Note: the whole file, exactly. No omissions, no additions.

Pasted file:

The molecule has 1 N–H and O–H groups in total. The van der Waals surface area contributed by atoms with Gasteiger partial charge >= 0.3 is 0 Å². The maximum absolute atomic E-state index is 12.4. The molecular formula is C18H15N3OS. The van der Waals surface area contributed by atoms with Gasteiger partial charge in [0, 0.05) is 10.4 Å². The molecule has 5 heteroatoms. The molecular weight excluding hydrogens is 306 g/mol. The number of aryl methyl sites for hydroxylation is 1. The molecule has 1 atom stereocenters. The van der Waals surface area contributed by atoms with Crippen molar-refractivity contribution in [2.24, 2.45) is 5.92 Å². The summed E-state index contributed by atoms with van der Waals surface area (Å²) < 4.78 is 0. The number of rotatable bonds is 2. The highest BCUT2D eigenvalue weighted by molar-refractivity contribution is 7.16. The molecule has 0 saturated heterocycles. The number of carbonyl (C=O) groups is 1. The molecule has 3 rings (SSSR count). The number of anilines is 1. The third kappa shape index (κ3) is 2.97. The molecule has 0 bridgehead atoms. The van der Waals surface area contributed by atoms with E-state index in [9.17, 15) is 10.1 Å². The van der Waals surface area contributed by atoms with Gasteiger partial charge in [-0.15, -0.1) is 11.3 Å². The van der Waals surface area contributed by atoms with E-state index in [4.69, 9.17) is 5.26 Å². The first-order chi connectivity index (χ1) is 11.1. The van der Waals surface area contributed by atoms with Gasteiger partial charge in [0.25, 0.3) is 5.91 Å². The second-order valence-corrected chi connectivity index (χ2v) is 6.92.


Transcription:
The molecule has 1 N–H and O–H groups in total. The van der Waals surface area contributed by atoms with Gasteiger partial charge >= 0.3 is 0 Å². The maximum absolute atomic E-state index is 12.4. The molecular formula is C18H15N3OS. The van der Waals surface area contributed by atoms with Gasteiger partial charge in [0, 0.05) is 10.4 Å². The molecule has 5 heteroatoms. The molecular weight excluding hydrogens is 306 g/mol. The number of aryl methyl sites for hydroxylation is 1. The molecule has 1 atom stereocenters. The van der Waals surface area contributed by atoms with Crippen molar-refractivity contribution in [2.24, 2.45) is 5.92 Å². The summed E-state index contributed by atoms with van der Waals surface area (Å²) < 4.78 is 0. The number of rotatable bonds is 2. The highest BCUT2D eigenvalue weighted by molar-refractivity contribution is 7.16. The molecule has 0 saturated heterocycles. The number of carbonyl (C=O) groups is 1. The molecule has 3 rings (SSSR count). The number of anilines is 1. The third kappa shape index (κ3) is 2.97. The molecule has 0 bridgehead atoms. The van der Waals surface area contributed by atoms with E-state index in [9.17, 15) is 10.1 Å². The van der Waals surface area contributed by atoms with Gasteiger partial charge in [-0.15, -0.1) is 11.3 Å². The van der Waals surface area contributed by atoms with E-state index in [4.69, 9.17) is 5.26 Å². The first-order chi connectivity index (χ1) is 11.1. The van der Waals surface area contributed by atoms with Gasteiger partial charge in [0.25, 0.3) is 5.91 Å². The second-order valence-corrected chi connectivity index (χ2v) is 6.92.